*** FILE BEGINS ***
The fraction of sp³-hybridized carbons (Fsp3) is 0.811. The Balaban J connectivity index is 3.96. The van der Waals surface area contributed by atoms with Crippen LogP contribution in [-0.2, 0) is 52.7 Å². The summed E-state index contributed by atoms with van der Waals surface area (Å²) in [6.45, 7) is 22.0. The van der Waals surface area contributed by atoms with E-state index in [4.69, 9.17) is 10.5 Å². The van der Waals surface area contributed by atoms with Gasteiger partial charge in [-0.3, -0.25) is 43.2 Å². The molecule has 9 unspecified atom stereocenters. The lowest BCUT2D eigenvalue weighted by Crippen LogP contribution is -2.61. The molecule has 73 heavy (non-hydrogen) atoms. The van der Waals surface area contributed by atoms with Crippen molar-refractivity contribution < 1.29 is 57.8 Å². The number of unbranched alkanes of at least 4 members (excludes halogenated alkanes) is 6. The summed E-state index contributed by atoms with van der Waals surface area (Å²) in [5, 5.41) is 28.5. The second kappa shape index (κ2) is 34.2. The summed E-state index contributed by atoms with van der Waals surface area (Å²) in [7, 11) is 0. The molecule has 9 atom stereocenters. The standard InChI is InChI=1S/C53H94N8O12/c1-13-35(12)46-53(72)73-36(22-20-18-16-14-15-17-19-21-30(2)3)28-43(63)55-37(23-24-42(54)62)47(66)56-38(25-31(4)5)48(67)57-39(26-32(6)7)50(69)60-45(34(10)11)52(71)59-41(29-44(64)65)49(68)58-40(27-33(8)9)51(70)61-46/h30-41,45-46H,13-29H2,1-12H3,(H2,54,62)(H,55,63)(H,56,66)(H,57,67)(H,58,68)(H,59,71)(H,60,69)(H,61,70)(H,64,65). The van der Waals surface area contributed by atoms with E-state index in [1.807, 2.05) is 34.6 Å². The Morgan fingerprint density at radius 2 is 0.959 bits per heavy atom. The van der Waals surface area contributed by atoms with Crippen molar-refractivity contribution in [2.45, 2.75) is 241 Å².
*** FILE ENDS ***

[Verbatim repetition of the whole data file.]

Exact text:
The fraction of sp³-hybridized carbons (Fsp3) is 0.811. The Balaban J connectivity index is 3.96. The van der Waals surface area contributed by atoms with Crippen LogP contribution in [-0.2, 0) is 52.7 Å². The summed E-state index contributed by atoms with van der Waals surface area (Å²) in [6.45, 7) is 22.0. The van der Waals surface area contributed by atoms with E-state index in [4.69, 9.17) is 10.5 Å². The van der Waals surface area contributed by atoms with Gasteiger partial charge in [-0.3, -0.25) is 43.2 Å². The molecule has 9 unspecified atom stereocenters. The lowest BCUT2D eigenvalue weighted by Crippen LogP contribution is -2.61. The molecule has 73 heavy (non-hydrogen) atoms. The van der Waals surface area contributed by atoms with Crippen molar-refractivity contribution < 1.29 is 57.8 Å². The number of unbranched alkanes of at least 4 members (excludes halogenated alkanes) is 6. The summed E-state index contributed by atoms with van der Waals surface area (Å²) in [5, 5.41) is 28.5. The second kappa shape index (κ2) is 34.2. The summed E-state index contributed by atoms with van der Waals surface area (Å²) in [7, 11) is 0. The molecule has 9 atom stereocenters. The standard InChI is InChI=1S/C53H94N8O12/c1-13-35(12)46-53(72)73-36(22-20-18-16-14-15-17-19-21-30(2)3)28-43(63)55-37(23-24-42(54)62)47(66)56-38(25-31(4)5)48(67)57-39(26-32(6)7)50(69)60-45(34(10)11)52(71)59-41(29-44(64)65)49(68)58-40(27-33(8)9)51(70)61-46/h30-41,45-46H,13-29H2,1-12H3,(H2,54,62)(H,55,63)(H,56,66)(H,57,67)(H,58,68)(H,59,71)(H,60,69)(H,61,70)(H,64,65). The van der Waals surface area contributed by atoms with E-state index in [1.807, 2.05) is 34.6 Å². The Morgan fingerprint density at radius 2 is 0.959 bits per heavy atom. The van der Waals surface area contributed by atoms with Crippen molar-refractivity contribution in [2.45, 2.75) is 241 Å².